The Mercatus Center has launched a new web app, RegData:
The Mercatus Center at George Mason University is proud to announce the launch of a breakthrough database that provides a dramatically improved measure of the federal regulatory burden.
RegData is the first database to count the actual number of restrictions in the Code of Federal Regulations, as opposed to the former method of simply counting total pages. The interactive tool enables a far more focused view of the regulatory burden by measuring the growth of regulation by industry. While previous methods provided an idea of the growth of overall regulation, they told nothing about how those regulations affected specific sectors in the economy.
Here are the results in looking at the growth in the total number of regulations since 1997:
In 1997, there were 834,949 instances of the words "may not", "must", "prohibited", "required" and "shall" in the Federal Register, which coincide with each single rule implemented by the U.S. federal government.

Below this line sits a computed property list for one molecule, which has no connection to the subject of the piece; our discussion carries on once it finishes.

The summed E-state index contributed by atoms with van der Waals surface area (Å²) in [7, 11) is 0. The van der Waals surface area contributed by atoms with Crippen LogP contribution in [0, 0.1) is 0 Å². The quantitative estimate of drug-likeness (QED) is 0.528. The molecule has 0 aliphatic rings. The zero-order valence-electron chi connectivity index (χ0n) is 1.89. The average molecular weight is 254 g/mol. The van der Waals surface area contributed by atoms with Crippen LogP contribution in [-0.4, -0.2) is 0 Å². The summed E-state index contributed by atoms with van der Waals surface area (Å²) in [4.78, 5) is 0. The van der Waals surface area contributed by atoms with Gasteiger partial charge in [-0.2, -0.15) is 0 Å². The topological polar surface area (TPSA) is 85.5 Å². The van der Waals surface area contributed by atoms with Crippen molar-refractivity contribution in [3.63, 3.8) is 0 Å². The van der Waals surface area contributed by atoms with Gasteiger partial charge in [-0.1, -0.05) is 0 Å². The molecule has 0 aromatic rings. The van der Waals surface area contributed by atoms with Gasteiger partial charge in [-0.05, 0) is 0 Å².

By 2010, that number had risen to 1,001,153, an increase of 16.6% in 13 years. Or if you prefer, an average rate of increase of 12,808 per year.
For the preceding 208 years, going back to 1789, the average rate of increase of regulations in the U.S. was just 4,013 per year.
The RegData database can also break down the data by industry or by type of regulation - the only real limitation we see is that it only covers data from 1997 onward. All in all, pretty cool!
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